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Facts about Austria

Taken from the Baptist Mid-Missions Field Manual (updated 1996).


The Austrian People

The typical Austrian is a fun-loving person who enjoys his leisure to the fullest in this beautiful country. His love for animals and high regard for nature prompt him to spend much of his free time strolling through the woods or hiking on mountain trails. This is understandable as the Alps cover three-fourths of the land area of Austria. Music also plays an important role in the lives of the Austrians. The Austrian's taste for music ranges from that of the famous masters to a particular folk-music that is unique to each province.

The Austrian people are polite, eager to please, quick to say what he thinks another wants to hear. He would rather discuss generalities than something that involves him personally. If he is pressed for a personal opinion, his response is noncommittal.

The Austrian prefers keeping to himself. He has only one or two friends in a lifetime (a friend here in the sense of someone with whom he has social contact outside working hours). His general outlook on life is negative, and he is skeptical -- of people (including fellow Austrians), but also of ideas, of anything that would bring change.

There are underlying reasons for all of this. One is the plain fact that a spiritual vacuum exists because God's Word has not been proclaimed. How can Christian attitudes be displayed when the Bible is virtually a closed Book? Secondly, many have good reason to be mistrustful and see only the dark side of life because they have experienced it repeatedly. Many Austrians alive to today have gone through two world wars and their accompanying tragedy. Multitudes more have been "fortunate" enough to have experienced only one war and the occupation years that followed.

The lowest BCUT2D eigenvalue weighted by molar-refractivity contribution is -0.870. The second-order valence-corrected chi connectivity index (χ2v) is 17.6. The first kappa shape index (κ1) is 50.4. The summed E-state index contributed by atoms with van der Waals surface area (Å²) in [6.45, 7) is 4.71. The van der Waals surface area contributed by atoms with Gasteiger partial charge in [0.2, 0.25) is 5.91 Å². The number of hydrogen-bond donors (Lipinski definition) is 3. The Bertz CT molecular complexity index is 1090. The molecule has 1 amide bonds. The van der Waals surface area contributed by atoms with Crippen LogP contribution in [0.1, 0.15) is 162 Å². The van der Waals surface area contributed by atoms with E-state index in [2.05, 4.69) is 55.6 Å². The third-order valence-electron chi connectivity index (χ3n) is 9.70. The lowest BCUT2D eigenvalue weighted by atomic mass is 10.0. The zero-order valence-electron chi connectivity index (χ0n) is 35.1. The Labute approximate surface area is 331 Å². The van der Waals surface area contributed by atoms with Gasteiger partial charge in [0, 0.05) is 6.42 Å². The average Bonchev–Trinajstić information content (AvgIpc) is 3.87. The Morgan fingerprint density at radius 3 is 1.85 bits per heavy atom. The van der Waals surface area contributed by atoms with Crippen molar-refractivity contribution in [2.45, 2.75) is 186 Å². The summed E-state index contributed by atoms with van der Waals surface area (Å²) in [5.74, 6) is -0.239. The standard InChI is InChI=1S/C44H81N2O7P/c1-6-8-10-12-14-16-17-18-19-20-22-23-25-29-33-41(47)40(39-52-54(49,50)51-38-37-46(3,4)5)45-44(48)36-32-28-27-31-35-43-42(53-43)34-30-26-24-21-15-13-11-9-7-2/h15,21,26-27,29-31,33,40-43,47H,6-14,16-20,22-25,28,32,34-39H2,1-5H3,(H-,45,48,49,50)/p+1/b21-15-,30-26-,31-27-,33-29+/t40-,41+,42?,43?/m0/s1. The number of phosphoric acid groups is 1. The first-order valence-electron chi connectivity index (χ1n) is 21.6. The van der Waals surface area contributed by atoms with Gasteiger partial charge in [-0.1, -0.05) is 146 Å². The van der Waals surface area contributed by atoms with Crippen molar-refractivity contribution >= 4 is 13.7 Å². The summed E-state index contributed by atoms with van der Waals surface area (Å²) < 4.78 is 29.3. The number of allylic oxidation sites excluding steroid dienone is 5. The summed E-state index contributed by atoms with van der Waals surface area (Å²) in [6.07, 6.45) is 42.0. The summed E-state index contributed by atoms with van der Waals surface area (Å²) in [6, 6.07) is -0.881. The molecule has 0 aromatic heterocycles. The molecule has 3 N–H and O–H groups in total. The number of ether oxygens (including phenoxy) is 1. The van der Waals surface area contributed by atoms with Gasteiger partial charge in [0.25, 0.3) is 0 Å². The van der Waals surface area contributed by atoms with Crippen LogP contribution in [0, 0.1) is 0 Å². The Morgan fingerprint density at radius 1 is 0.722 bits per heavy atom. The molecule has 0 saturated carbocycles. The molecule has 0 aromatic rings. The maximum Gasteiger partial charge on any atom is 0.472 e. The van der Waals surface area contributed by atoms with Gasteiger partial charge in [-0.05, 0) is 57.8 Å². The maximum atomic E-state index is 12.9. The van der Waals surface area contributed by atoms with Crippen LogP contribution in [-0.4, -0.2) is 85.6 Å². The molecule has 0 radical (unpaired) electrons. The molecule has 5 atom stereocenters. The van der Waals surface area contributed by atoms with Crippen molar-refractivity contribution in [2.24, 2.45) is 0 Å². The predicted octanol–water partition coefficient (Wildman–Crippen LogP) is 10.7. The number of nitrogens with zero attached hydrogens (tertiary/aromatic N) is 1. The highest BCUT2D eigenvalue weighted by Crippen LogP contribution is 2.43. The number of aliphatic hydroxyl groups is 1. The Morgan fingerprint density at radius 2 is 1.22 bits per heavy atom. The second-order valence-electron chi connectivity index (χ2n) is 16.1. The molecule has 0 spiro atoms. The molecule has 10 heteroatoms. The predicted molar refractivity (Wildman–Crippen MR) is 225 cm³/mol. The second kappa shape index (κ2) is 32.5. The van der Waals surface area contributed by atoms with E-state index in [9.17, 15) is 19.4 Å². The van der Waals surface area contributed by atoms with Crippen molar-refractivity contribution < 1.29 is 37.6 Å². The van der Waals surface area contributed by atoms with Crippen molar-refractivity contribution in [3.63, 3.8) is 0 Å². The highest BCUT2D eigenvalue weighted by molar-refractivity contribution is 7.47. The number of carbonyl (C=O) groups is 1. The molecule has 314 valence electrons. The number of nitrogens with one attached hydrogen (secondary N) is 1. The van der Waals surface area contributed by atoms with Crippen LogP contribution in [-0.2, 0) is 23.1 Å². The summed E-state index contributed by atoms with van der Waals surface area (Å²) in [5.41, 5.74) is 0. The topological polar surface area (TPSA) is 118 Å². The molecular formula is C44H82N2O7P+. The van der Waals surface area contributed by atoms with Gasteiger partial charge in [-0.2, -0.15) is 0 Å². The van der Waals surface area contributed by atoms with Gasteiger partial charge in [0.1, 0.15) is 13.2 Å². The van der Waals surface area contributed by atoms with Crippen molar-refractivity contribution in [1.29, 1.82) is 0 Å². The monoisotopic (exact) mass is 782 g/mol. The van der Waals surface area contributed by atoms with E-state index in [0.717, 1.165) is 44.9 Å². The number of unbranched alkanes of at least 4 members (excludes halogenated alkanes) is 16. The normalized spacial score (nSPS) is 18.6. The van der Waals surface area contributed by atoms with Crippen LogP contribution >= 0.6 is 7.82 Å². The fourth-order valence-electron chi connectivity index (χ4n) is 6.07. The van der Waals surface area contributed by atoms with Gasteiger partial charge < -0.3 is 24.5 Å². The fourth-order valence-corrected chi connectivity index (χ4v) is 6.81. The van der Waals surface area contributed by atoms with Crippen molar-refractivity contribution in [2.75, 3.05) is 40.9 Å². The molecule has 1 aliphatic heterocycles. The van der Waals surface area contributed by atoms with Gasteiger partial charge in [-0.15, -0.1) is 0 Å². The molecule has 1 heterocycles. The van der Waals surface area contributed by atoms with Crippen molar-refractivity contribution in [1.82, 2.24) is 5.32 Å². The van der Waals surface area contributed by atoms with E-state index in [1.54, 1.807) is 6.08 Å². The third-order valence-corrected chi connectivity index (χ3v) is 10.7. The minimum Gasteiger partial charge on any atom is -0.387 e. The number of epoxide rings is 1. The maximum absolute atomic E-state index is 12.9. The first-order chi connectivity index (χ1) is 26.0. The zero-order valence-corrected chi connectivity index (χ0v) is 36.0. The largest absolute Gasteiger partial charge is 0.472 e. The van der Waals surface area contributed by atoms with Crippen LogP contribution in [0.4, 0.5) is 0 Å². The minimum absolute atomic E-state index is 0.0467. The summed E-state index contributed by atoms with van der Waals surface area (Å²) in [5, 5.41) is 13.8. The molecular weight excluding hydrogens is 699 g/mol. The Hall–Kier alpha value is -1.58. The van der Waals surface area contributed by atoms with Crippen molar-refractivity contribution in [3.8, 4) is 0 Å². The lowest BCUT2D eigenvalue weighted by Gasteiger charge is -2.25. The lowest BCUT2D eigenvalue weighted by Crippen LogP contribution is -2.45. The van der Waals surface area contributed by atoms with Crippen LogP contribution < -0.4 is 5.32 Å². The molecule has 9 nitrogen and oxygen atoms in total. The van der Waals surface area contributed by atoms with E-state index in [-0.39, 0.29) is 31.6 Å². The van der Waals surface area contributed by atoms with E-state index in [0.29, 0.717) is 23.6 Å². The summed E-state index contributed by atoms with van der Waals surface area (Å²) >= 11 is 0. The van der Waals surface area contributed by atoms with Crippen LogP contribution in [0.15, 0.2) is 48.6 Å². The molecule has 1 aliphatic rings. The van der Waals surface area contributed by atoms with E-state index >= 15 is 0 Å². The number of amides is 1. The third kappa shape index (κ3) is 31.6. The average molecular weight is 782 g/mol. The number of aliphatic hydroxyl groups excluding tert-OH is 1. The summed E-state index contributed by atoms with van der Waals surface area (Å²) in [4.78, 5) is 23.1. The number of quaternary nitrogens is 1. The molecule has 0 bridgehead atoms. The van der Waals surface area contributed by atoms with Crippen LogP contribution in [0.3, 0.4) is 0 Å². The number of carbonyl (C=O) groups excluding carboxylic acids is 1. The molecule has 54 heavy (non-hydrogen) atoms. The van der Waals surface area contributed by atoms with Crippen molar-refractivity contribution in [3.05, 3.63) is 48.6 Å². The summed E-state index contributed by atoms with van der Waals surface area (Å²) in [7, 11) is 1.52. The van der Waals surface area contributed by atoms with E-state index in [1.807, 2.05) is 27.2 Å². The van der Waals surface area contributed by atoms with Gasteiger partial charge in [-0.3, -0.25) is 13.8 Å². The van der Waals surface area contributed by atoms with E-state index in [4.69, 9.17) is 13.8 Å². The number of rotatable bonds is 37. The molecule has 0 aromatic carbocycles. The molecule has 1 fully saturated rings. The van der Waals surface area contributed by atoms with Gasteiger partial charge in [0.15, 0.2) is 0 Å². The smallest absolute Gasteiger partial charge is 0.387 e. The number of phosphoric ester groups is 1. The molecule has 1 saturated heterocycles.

Thirdly, the political and religious systems have not fostered independent thinking. Responsibility for material well-being lies with the State and responsibility for spiritual well-being lies with the Church. The individual is not challenged to make independent decisions.

Tyrol in Particular

The Tyrolean people love their mountains. The Alps are world-renown for their beauty and splendor. But for the Tyrolean they are a symbol of his beloved homeland. The Alps stir up a high sense of patriotism among its inhabitants. It should be noted that patriotism in Austria is more local and regional that national. The people of Tyrol are more proud to called Tyrolean than Austrian. Most Tyroleans are hard pressed to say something good about Vienna.

Austrians also depend heavily on their mountains for income, as the largest single source of income in Austria is tourism. The mountains provide year-around recreation for those interested in hiking, skiing or water sports. The Austrians have become very adept at "selling" their culture to tourists. Various forms of folk-music and folk-dance, combined with religious traditions and ancient superstitions, are displayed throughout the year with great pomp and pageantry.